4. Can Utah voters remove from positions of power the people who hold copyright over Utah’s Common Core standards (Board of Directors of CCSSO/NGA) if we do not approve of the direction of Common Core? Yes or No?

5. Are those who hold copyright over Common Core subject to transparency (“sunshine” laws) –so that the Utah State School Board can supervise the decisions which affect and govern Utahns? Yes or No?

6. Where can I read for myself how the states-led (inter-state) amendment process will work when we want to change something in the Common Core standards, if a process exists?

7. Where can I see for myself the evidence that Common Core standards have been field tested prior to implementation, so they were proven to be of superior academic quality, if testing evidence exists?

8. Professor Christopher Tienken of Seton Hall University has called Common Core “educational malpractice.” Regardless of how you feel about Common Core, how would you recognize educational malpractice if you saw it; what would be its hallmarks?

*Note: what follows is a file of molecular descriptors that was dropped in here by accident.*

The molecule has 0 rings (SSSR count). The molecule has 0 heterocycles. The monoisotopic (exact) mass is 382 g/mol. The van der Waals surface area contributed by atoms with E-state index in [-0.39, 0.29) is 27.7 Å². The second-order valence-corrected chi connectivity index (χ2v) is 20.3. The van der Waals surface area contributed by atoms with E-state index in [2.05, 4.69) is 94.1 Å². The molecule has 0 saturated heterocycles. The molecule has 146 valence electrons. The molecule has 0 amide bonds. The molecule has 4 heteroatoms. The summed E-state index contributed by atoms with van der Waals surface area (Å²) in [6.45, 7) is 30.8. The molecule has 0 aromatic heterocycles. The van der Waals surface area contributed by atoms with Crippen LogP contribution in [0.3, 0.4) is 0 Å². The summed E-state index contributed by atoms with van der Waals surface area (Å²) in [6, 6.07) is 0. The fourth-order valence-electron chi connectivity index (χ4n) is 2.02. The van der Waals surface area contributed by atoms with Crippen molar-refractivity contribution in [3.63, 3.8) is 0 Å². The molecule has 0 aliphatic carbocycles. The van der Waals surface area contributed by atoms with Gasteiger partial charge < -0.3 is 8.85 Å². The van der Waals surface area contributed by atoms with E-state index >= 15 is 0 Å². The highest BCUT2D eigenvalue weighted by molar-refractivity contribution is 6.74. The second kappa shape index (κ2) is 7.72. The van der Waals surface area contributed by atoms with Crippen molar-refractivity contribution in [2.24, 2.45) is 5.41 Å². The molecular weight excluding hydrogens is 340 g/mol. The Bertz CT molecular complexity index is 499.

9. Would widespread mandating of experimental, untested standards constitute educational malpractice?

10. Where can I see for myself the specific countries and specific standards to which the Common Core standards are “internationally benchmarked” if such benchmarking exists?

11. Where is the American process of representation of individuals in the Common Core education and assessments system, if it exists?

12. Where can I see for myself empirical, researched evidence (not opinion) that Common Core’s increasing informational text and decreasing classic literature will benefit children, if it exists?